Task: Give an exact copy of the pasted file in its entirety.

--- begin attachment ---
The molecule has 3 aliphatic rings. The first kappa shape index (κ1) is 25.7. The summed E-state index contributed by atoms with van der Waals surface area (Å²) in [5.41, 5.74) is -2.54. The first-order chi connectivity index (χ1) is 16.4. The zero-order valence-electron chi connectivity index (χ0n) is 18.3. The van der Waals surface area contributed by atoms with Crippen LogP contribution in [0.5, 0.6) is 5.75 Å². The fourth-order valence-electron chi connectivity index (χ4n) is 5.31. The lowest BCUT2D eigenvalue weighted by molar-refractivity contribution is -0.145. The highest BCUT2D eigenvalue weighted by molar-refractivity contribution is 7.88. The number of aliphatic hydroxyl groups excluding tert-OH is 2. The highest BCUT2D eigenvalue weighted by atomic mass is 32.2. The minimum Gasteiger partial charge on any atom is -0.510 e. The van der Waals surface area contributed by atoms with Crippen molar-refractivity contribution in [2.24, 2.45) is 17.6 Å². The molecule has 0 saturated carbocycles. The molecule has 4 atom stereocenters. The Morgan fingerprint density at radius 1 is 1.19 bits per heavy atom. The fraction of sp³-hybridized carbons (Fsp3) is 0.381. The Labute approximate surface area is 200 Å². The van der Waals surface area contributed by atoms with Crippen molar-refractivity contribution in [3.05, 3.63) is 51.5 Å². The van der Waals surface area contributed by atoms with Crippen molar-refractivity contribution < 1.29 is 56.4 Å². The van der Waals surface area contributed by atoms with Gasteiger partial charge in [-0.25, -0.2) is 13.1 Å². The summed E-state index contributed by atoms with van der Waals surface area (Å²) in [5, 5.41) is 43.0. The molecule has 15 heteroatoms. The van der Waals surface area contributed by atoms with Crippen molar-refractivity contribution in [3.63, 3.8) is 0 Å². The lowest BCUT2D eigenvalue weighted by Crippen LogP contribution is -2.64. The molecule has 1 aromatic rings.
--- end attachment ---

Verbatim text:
The molecule has 3 aliphatic rings. The first kappa shape index (κ1) is 25.7. The summed E-state index contributed by atoms with van der Waals surface area (Å²) in [5.41, 5.74) is -2.54. The first-order chi connectivity index (χ1) is 16.4. The zero-order valence-electron chi connectivity index (χ0n) is 18.3. The van der Waals surface area contributed by atoms with Crippen LogP contribution in [0.5, 0.6) is 5.75 Å². The fourth-order valence-electron chi connectivity index (χ4n) is 5.31. The lowest BCUT2D eigenvalue weighted by molar-refractivity contribution is -0.145. The highest BCUT2D eigenvalue weighted by molar-refractivity contribution is 7.88. The number of aliphatic hydroxyl groups excluding tert-OH is 2. The highest BCUT2D eigenvalue weighted by atomic mass is 32.2. The minimum Gasteiger partial charge on any atom is -0.510 e. The van der Waals surface area contributed by atoms with Crippen molar-refractivity contribution in [2.24, 2.45) is 17.6 Å². The molecule has 0 saturated carbocycles. The molecule has 4 atom stereocenters. The Morgan fingerprint density at radius 1 is 1.19 bits per heavy atom. The fraction of sp³-hybridized carbons (Fsp3) is 0.381. The Labute approximate surface area is 200 Å². The van der Waals surface area contributed by atoms with Crippen molar-refractivity contribution in [3.05, 3.63) is 51.5 Å². The van der Waals surface area contributed by atoms with Crippen molar-refractivity contribution < 1.29 is 56.4 Å². The van der Waals surface area contributed by atoms with Gasteiger partial charge in [-0.25, -0.2) is 13.1 Å². The summed E-state index contributed by atoms with van der Waals surface area (Å²) in [5, 5.41) is 43.0. The molecule has 15 heteroatoms. The van der Waals surface area contributed by atoms with Crippen molar-refractivity contribution in [3.63, 3.8) is 0 Å². The lowest BCUT2D eigenvalue weighted by Crippen LogP contribution is -2.64. The molecule has 1 aromatic rings.